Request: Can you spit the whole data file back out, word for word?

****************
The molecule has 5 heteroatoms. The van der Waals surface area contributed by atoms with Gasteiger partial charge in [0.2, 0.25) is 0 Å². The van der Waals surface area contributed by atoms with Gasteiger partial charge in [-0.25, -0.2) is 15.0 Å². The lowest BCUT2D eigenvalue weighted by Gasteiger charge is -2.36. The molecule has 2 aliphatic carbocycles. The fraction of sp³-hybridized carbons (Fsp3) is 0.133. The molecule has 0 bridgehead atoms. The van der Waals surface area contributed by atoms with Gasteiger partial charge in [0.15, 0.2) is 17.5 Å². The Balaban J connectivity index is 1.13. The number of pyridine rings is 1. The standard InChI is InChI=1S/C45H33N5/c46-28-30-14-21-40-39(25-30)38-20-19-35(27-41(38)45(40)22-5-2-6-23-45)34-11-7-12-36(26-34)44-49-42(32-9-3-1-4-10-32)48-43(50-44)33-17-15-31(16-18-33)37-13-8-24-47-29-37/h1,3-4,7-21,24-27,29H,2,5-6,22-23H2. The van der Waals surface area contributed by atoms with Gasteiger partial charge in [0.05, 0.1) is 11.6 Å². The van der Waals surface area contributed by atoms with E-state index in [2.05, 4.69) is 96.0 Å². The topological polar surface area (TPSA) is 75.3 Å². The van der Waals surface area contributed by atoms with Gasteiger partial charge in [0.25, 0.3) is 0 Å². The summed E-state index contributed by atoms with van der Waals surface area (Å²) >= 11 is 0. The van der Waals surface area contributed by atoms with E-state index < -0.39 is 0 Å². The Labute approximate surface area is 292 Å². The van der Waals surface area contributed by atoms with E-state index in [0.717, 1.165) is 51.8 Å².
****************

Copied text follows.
The molecule has 5 heteroatoms. The van der Waals surface area contributed by atoms with Gasteiger partial charge in [0.2, 0.25) is 0 Å². The van der Waals surface area contributed by atoms with Gasteiger partial charge in [-0.25, -0.2) is 15.0 Å². The lowest BCUT2D eigenvalue weighted by Gasteiger charge is -2.36. The molecule has 2 aliphatic carbocycles. The fraction of sp³-hybridized carbons (Fsp3) is 0.133. The molecule has 0 bridgehead atoms. The van der Waals surface area contributed by atoms with Gasteiger partial charge in [0.15, 0.2) is 17.5 Å². The Balaban J connectivity index is 1.13. The number of pyridine rings is 1. The standard InChI is InChI=1S/C45H33N5/c46-28-30-14-21-40-39(25-30)38-20-19-35(27-41(38)45(40)22-5-2-6-23-45)34-11-7-12-36(26-34)44-49-42(32-9-3-1-4-10-32)48-43(50-44)33-17-15-31(16-18-33)37-13-8-24-47-29-37/h1,3-4,7-21,24-27,29H,2,5-6,22-23H2. The van der Waals surface area contributed by atoms with Gasteiger partial charge in [0.05, 0.1) is 11.6 Å². The van der Waals surface area contributed by atoms with E-state index in [2.05, 4.69) is 96.0 Å². The topological polar surface area (TPSA) is 75.3 Å². The van der Waals surface area contributed by atoms with Gasteiger partial charge in [0.25, 0.3) is 0 Å². The summed E-state index contributed by atoms with van der Waals surface area (Å²) >= 11 is 0. The van der Waals surface area contributed by atoms with E-state index < -0.39 is 0 Å². The Labute approximate surface area is 292 Å². The van der Waals surface area contributed by atoms with E-state index in [0.717, 1.165) is 51.8 Å².